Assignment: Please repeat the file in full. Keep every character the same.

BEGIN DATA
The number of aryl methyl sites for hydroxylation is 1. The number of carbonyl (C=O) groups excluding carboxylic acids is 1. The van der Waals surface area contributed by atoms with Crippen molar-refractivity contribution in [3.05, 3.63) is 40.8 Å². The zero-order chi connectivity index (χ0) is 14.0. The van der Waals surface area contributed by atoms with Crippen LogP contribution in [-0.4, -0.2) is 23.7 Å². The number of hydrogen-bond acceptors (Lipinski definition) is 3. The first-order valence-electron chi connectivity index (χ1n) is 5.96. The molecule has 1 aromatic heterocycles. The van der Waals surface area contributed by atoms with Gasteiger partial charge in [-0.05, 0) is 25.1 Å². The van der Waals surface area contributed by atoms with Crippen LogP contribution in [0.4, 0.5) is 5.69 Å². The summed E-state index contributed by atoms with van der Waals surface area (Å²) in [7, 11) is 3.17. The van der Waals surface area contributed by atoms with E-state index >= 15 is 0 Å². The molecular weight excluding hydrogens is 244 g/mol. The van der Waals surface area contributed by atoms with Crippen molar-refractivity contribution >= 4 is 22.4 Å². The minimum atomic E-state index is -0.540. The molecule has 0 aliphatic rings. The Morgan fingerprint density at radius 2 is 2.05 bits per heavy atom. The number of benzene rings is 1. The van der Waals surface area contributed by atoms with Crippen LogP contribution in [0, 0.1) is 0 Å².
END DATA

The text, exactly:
The number of aryl methyl sites for hydroxylation is 1. The number of carbonyl (C=O) groups excluding carboxylic acids is 1. The van der Waals surface area contributed by atoms with Crippen molar-refractivity contribution in [3.05, 3.63) is 40.8 Å². The zero-order chi connectivity index (χ0) is 14.0. The van der Waals surface area contributed by atoms with Crippen LogP contribution in [-0.4, -0.2) is 23.7 Å². The number of hydrogen-bond acceptors (Lipinski definition) is 3. The first-order valence-electron chi connectivity index (χ1n) is 5.96. The molecule has 1 aromatic heterocycles. The van der Waals surface area contributed by atoms with Gasteiger partial charge in [-0.05, 0) is 25.1 Å². The van der Waals surface area contributed by atoms with Crippen LogP contribution in [0.4, 0.5) is 5.69 Å². The summed E-state index contributed by atoms with van der Waals surface area (Å²) in [7, 11) is 3.17. The van der Waals surface area contributed by atoms with E-state index >= 15 is 0 Å². The molecular weight excluding hydrogens is 244 g/mol. The van der Waals surface area contributed by atoms with Crippen molar-refractivity contribution >= 4 is 22.4 Å². The minimum atomic E-state index is -0.540. The molecule has 0 aliphatic rings. The Morgan fingerprint density at radius 2 is 2.05 bits per heavy atom. The number of benzene rings is 1. The van der Waals surface area contributed by atoms with Crippen LogP contribution in [0, 0.1) is 0 Å².